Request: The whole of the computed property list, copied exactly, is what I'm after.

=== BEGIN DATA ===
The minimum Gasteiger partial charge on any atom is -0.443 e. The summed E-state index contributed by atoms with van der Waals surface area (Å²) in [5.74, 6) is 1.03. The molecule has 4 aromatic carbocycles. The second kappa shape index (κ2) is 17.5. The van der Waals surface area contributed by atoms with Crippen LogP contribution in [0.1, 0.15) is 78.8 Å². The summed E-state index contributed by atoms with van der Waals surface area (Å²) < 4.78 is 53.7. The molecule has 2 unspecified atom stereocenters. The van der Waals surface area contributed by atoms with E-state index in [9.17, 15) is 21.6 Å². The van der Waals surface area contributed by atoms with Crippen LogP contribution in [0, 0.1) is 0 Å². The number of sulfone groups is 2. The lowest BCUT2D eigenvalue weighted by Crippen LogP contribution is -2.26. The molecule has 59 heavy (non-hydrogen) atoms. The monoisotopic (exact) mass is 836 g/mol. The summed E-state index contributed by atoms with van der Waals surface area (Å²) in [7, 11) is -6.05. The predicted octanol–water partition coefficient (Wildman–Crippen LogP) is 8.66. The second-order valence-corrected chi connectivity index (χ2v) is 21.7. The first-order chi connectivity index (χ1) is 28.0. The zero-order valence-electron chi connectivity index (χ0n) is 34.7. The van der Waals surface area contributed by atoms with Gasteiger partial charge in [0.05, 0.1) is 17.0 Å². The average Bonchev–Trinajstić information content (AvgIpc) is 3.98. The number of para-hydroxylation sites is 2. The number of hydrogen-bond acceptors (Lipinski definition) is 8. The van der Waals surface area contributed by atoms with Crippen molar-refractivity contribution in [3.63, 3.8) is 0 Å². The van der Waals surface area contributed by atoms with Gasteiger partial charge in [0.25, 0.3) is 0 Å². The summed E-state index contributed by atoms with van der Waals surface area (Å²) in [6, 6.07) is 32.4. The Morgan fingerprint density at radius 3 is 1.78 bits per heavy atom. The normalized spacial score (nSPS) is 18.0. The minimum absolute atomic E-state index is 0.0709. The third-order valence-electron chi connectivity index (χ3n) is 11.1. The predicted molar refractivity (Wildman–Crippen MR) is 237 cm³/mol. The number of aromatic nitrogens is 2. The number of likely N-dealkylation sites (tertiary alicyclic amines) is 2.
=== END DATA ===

The minimum Gasteiger partial charge on any atom is -0.443 e. The summed E-state index contributed by atoms with van der Waals surface area (Å²) in [5.74, 6) is 1.03. The molecule has 4 aromatic carbocycles. The second kappa shape index (κ2) is 17.5. The van der Waals surface area contributed by atoms with Crippen LogP contribution in [0.1, 0.15) is 78.8 Å². The summed E-state index contributed by atoms with van der Waals surface area (Å²) < 4.78 is 53.7. The molecule has 2 unspecified atom stereocenters. The van der Waals surface area contributed by atoms with E-state index in [9.17, 15) is 21.6 Å². The van der Waals surface area contributed by atoms with Crippen LogP contribution in [0, 0.1) is 0 Å². The number of sulfone groups is 2. The lowest BCUT2D eigenvalue weighted by Crippen LogP contribution is -2.26. The molecule has 59 heavy (non-hydrogen) atoms. The monoisotopic (exact) mass is 836 g/mol. The summed E-state index contributed by atoms with van der Waals surface area (Å²) in [7, 11) is -6.05. The predicted octanol–water partition coefficient (Wildman–Crippen LogP) is 8.66. The second-order valence-corrected chi connectivity index (χ2v) is 21.7. The first-order chi connectivity index (χ1) is 28.0. The zero-order valence-electron chi connectivity index (χ0n) is 34.7. The van der Waals surface area contributed by atoms with Gasteiger partial charge in [0.05, 0.1) is 17.0 Å². The average Bonchev–Trinajstić information content (AvgIpc) is 3.98. The number of para-hydroxylation sites is 2. The number of hydrogen-bond acceptors (Lipinski definition) is 8. The van der Waals surface area contributed by atoms with Crippen molar-refractivity contribution in [3.63, 3.8) is 0 Å². The van der Waals surface area contributed by atoms with Gasteiger partial charge in [0.25, 0.3) is 0 Å². The summed E-state index contributed by atoms with van der Waals surface area (Å²) in [6, 6.07) is 32.4. The Morgan fingerprint density at radius 3 is 1.78 bits per heavy atom. The normalized spacial score (nSPS) is 18.0. The minimum absolute atomic E-state index is 0.0709. The third-order valence-electron chi connectivity index (χ3n) is 11.1. The predicted molar refractivity (Wildman–Crippen MR) is 237 cm³/mol. The number of aromatic nitrogens is 2. The number of likely N-dealkylation sites (tertiary alicyclic amines) is 2.